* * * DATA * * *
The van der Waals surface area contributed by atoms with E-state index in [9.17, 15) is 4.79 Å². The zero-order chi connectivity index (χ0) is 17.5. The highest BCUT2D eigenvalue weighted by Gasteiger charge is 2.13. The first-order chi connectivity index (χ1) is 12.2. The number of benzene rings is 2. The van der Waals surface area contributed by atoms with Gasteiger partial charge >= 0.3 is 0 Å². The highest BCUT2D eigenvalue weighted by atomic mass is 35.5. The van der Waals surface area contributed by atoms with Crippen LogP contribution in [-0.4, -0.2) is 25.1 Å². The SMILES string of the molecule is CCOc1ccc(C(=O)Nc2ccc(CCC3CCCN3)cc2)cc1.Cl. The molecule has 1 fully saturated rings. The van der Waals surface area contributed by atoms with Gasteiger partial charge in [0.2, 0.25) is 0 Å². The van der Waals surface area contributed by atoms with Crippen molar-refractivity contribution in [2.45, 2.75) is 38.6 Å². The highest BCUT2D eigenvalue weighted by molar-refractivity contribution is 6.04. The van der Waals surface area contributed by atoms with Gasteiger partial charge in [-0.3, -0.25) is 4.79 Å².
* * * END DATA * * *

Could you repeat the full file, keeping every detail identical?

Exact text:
The van der Waals surface area contributed by atoms with E-state index in [9.17, 15) is 4.79 Å². The zero-order chi connectivity index (χ0) is 17.5. The highest BCUT2D eigenvalue weighted by Gasteiger charge is 2.13. The first-order chi connectivity index (χ1) is 12.2. The number of benzene rings is 2. The van der Waals surface area contributed by atoms with Gasteiger partial charge >= 0.3 is 0 Å². The highest BCUT2D eigenvalue weighted by atomic mass is 35.5. The van der Waals surface area contributed by atoms with Crippen LogP contribution in [-0.4, -0.2) is 25.1 Å². The SMILES string of the molecule is CCOc1ccc(C(=O)Nc2ccc(CCC3CCCN3)cc2)cc1.Cl. The molecule has 1 fully saturated rings. The van der Waals surface area contributed by atoms with Gasteiger partial charge in [0.2, 0.25) is 0 Å². The van der Waals surface area contributed by atoms with Crippen molar-refractivity contribution in [2.45, 2.75) is 38.6 Å². The highest BCUT2D eigenvalue weighted by molar-refractivity contribution is 6.04. The van der Waals surface area contributed by atoms with Gasteiger partial charge in [-0.3, -0.25) is 4.79 Å².